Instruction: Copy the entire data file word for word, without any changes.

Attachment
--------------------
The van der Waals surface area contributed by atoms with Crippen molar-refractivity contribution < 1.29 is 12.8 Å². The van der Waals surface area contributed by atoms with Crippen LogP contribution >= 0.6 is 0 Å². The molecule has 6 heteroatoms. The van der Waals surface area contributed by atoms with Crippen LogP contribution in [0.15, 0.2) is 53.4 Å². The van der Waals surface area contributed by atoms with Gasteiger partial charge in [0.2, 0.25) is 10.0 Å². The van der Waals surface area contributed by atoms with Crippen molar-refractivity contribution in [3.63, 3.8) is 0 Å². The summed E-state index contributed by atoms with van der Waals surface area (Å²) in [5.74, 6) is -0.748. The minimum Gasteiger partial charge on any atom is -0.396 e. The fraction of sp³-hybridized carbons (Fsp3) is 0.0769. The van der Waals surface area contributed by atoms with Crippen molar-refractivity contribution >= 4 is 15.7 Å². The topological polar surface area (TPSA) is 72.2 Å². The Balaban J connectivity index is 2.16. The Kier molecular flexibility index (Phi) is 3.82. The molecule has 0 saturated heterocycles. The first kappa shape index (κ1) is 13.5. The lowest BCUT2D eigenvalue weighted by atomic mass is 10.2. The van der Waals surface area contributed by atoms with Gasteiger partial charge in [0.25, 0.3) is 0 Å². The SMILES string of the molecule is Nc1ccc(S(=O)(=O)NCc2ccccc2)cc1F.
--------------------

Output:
The van der Waals surface area contributed by atoms with Crippen molar-refractivity contribution < 1.29 is 12.8 Å². The van der Waals surface area contributed by atoms with Crippen LogP contribution >= 0.6 is 0 Å². The molecule has 6 heteroatoms. The van der Waals surface area contributed by atoms with Crippen LogP contribution in [0.15, 0.2) is 53.4 Å². The van der Waals surface area contributed by atoms with Gasteiger partial charge in [0.2, 0.25) is 10.0 Å². The van der Waals surface area contributed by atoms with Crippen molar-refractivity contribution in [3.63, 3.8) is 0 Å². The summed E-state index contributed by atoms with van der Waals surface area (Å²) in [5.74, 6) is -0.748. The minimum Gasteiger partial charge on any atom is -0.396 e. The fraction of sp³-hybridized carbons (Fsp3) is 0.0769. The van der Waals surface area contributed by atoms with Crippen molar-refractivity contribution >= 4 is 15.7 Å². The topological polar surface area (TPSA) is 72.2 Å². The Balaban J connectivity index is 2.16. The Kier molecular flexibility index (Phi) is 3.82. The molecule has 0 saturated heterocycles. The first kappa shape index (κ1) is 13.5. The lowest BCUT2D eigenvalue weighted by atomic mass is 10.2. The van der Waals surface area contributed by atoms with Gasteiger partial charge in [0.25, 0.3) is 0 Å². The SMILES string of the molecule is Nc1ccc(S(=O)(=O)NCc2ccccc2)cc1F.